Kidding. That's from some birding website. Anyway. I have had a few nemeses over the years including Tufted Duck, Northern Shrike, and White-tailed Kite. These were birds I worked for, that I feel like I earned. Now of course I see them without any trouble.
On my recent "weekend" I was planning another trip to Gilliam County for more exploration. This is not a bad day trip, but I packed stuff in case I wanted to stay overnight, in case I kept driving east, in case I ended up in Joseph looking for a Gyrfalcon instead.
I know myself well, because that's exactly what I did. I made a quick stop in Wasco County for my year Canyon Wrens and to see if Peregrines were nesting in the same canyon wall as last year. Success all around. A quick scan of the Columbia in Gilliam County produced a Red-necked Grebe, and then onward to Union County for a dog walk around Spring Creek Road.
Someday I will spend some real time here looking for the local Great Gray Owls, but on this day I caught some Red Crossbills, Clark's Nutcrackers, and Western Bluebirds.
I continued on east through La Grande and then up and over to Enterprise, then Joseph. And that's where the search for the Gyrfalcon began. The day before someone had seen the bird and reported the detailed location. I checked all of the spots where it had been reported on eBird, I checked all of the little farm roads in the area. I checked them all again. Red-tail, Red-tail, Red-tail, Bald Eagle, Red tail, Red-tail, ooh two Red-tails making sweet love, another Red-tail, Rough-leg, Red-tail.
Not one Gyrfalcon. I was dipping. After an hour and a half or so I needed a break and drove back up to Enterprise to check out Leap Lane, a popular road for birding. Very quickly I stumbled upon a small flock of Gray-crowned Rosy-Finches!
Life bird. They can be found an hour from my house on Mount Hood, but not reliably, and so I was happy to be watching these guys poking around the horse manure.
I continued up the road and found a lone American Tree Sparrow keeping a low profile in some branches. Black-billed Magpies were a bit more accommodating for photos.
A gorgeous light Rough-legged Hawk was soaring over Leap Lane, occasionally and somewhat casually harassed by a Red-tailed Hawk.
After Leap Lane I headed back to the Gyrfalcon area to give it another go. I came up empty again, and finally accepted the dip. This was the third time I had gone looking for a Gyrfalcon and struck out. Three searches does not a nemesis make, but I feel like I'm on a good path.
I headed back to Enterprise to pick up some snacks at the Safeway. Seriously, where is the freakin hummus in that store? And why was the Def Leppard fan in front of me in line spending $47 on fancy candles and nothing else? From Safeway I drove up Golf Course Road to see if anything interesting would appear just before dusk.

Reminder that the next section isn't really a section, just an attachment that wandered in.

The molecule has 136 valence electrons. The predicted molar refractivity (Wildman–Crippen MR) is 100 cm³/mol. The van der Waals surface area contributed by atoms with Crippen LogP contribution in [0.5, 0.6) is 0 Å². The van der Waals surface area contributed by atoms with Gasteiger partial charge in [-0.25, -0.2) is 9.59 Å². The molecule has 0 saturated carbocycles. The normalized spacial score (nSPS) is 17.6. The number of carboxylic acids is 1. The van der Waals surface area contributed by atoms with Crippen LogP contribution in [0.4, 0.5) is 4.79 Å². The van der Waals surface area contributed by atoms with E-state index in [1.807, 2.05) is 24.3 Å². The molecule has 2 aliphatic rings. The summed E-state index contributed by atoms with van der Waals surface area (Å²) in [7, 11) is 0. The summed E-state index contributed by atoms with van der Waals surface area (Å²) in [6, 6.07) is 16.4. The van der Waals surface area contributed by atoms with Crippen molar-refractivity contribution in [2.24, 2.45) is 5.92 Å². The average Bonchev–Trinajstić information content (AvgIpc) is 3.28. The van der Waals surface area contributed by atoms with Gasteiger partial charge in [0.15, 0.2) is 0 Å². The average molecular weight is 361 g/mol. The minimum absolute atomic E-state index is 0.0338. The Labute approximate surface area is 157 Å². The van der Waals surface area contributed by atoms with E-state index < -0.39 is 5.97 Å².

See the bird? Eh? How about in the next one:
Neat. There were actually two Short-eared Owls, occasionally taking breaks from hunting the fields to perch on the fence posts.
I continued up the road and found a dead dog laying in the grass. I poke dead things all the time, and few make me sadder and angrier than pet dogs. This fella had a choke chain on but no tags, obviously someone's pet at some time. The head, paws, and tail were all in tact, though everything in between had been eaten, and the ribs were fairly clean. Heart-breaking. I'll spare you the photos.
I sat for awhile to eat my Safeway bagel and decide my game plan. It was dusk and I was feeling that extreme guilt one feels for driving far for one bird and then not finding it. I decided to head back to Pendleton for the night and then go back to Plan A and explore Gilliam County.
My first area to explore the next day was Wehrli Canyon, about six miles south of Condon. There was very little traffic and I was able to go slow, get out and wander, go some more, adding lots of birds to my Gilliam list. A Canyon Wren sang from the canyon walls before the road rose out into what I think were wheat fields.
I took the turn off Wehrli Canyon Lane onto Quinn Road and continued all the way back to 19 in Mayville, a really nice possible loop.
I was surprised to not find any bluebirds along this route, or even anywhere else in Gilliam. There aren't many records in eBird either, but Gilliam is not birded frequently.
As I drove along Quinn I flushed a handful of Eurasian Collared-Doves from the powerlines near someone's house. I was busy checking off American Goldfinches on the other side of the road, and when I looked back over I found this scenario:
Awkward. I have trouble imagining how this would even happen.
From this area I drove Carter Hill Road and Ramsey Canyon Road, prime areas for Rough-legged Hawks. The dogs were bored as hell by then so I decided to visit Cottonwood Canyon State Park again where they could come along for a long walk.
The trail winds along the canyon wall, along the John Day River, and then breaks away from the canyon into open grass and sage. It's a stunner. The only new Gilliam bird I had here was Bushtit but I was dreaming of the birds that would arrive in a month or two.
With tired mutts and nine new Gilliam birds I made my way back to Portland. Good times!!